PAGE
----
"Any urge to hasten the War on Cancer—however justified that urge may be—must grapple with the risk of promising anecdotes curdling into hideous truths."
Alexander Nazaryan on the state of cancer medicine: http://nyr.kr/12Bxgv8
Woman With Quadriplegia Feeds Herself Chocolate Using Mind-Controlled Robot Arm
In a study published in the online version of The Lancet, the researchers described the brain-computer interface (BCI) technology and training programs that allowed Ms. Scheuermann, 53, of Whitehall Borough in Pittsburgh, Pa. to intentionally move an arm, turn and bend a wrist, and close a hand for the first time in nine years.
Less than a year after she told the research team, “I’m going to feed myself chocolate before this is over,” Ms. Scheuermann savored its taste and announced as they applauded her feat, “One small nibble for a woman, one giant bite for BCI.”
“This is a spectacular leap toward greater function and independence for people who are unable to move their own arms,” agreed senior investigator Andrew B. Schwartz, Ph.D., professor, Department of Neurobiology, Pitt School of Medicine. “This technology, which interprets brain signals to guide a robot arm, has enormous potential that we are continuing to explore. Our study has shown us that it is technically feasible to restore ability; the participants have told us that BCI gives them hope for the future.”
In 1996, Ms. Scheuermann was a 36-year-old mother of two young children, running a successful business planning parties with murder-mystery themes and living in California when one day she noticed her legs seemed to drag behind her. Within two years, her legs and arms progressively weakened to the point that she required a wheelchair, as well as an attendant to assist her with dressing, eating, bathing and other day-to-day activities. After returning home to Pittsburgh in 1998 for support from her extended family, she was diagnosed with spinocerebellar degeneration, in which the connections between the brain and muscles slowly, and inexplicably, deteriorate.
An experimental gene therapy program in Pennsylvania has helped numerous patients fight leukemia by using a disabled form of HIV to reprogram their bodies.
See on Scoop.it - The future of medicine and health
Moldable, Injectable Sponges Left: A fully collapsed square-shaped cryogel rapidly regains its original memorized shape, size, and volume upon hydration. Right: Photos show the placement of a cryogel inside a 1-mL syringe, and the recovery of a square gel after injection through a normal 16-gauge needle. Courtesy of Sidi Bencherif
A new class of gel-based sponges can be molded to any shape, soak up drugs or stem cells, shrink down and be injected into the body, where they inflate to their original size and leak out their contents. They work kind of like those “dinosaur egg” sponges you can get at museum gift shops, where contact with water inflates little pellets into soft dino-shapes. Only they’ll be inside your body.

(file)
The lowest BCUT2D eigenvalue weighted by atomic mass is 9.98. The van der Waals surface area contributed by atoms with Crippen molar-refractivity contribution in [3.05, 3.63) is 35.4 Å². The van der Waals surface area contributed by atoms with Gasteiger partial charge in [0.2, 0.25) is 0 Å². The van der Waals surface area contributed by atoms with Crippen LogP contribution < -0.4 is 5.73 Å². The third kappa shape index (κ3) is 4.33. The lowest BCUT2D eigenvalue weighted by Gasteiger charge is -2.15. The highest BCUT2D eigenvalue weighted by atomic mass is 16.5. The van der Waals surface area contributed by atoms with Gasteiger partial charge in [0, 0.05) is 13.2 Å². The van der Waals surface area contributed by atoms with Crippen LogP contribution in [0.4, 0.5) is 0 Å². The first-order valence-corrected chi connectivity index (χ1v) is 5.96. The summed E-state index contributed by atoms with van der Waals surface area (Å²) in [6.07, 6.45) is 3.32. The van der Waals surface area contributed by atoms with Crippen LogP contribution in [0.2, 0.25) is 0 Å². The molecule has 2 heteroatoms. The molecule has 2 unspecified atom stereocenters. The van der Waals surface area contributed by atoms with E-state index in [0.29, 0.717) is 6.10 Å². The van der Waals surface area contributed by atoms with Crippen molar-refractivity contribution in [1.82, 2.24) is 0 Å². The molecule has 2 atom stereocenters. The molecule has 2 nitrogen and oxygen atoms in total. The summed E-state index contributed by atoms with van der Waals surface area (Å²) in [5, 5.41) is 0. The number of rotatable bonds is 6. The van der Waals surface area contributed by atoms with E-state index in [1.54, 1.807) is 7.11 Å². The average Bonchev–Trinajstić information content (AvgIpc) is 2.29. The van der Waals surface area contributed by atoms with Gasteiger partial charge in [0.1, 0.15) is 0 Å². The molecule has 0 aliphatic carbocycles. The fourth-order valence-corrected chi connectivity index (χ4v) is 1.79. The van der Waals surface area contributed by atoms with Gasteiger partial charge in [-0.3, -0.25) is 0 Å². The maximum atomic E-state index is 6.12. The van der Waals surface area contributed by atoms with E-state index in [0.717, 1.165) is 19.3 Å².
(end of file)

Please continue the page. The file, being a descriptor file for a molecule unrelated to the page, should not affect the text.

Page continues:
Bioengineers at Harvard and Caltech designed the sponges, which are primarily made from alginate, a gel made from algae. They can be molded into any shape or size and contain large pores, which allow liquids and large molecules to pass through. The pores can also hold cells, proteins and small-molecule drugs, which can then pass into the body when the alginate starts to break down.
See on popsci.com
The New Medicine: Hacking Our Biology is part of the series “Engineers of the New Millennium” from IEEE Spectrum magazine and the Directorate for Engineering of the National Science Foundation. These stories explore technological advances in medical inventions to enhance and extend life.
Researchers at the University of Illinois at Urbana-Champaign and Tufts University say they have invented functional electronic implants that can dissolve after programmable time periods. To demonstrate the system, which could aid in healing during the first few crucial days after an operation, they implanted one in a rat. It created a temporary temperature increase to sterilize a wound, and then it dissolved after 15 days. The researchers reported the development this week in the journal Science.
Biomedical researchers are turning to the idea of “programmable degradation” because it is difficult to develop materials that remain compatible with human tissue over the long term. Medical implants or drug-delivery systems that do their work and then disappear are ideal. To develop the electronic implants, the researchers encased them in silk. That material’s characteristics, particularly its crystallinity, can be adjusted so that its degradation time can be anywhere from seconds to years.
The electronics inside the silk were based on nanometers-thick sheets or ribbons of silicon, called silicon nanomembranes. The materials have been previously used to make experimental transistors, diodes, complementary logic devices, and photocells for flexible surfaces. Whereas a conventional silicon wafer or a chip would take about a thousand years to dissolve in biofluids, says John A. Rogers, who led the research at the University of Illinois, a nanomembrane is gone in a couple of weeks.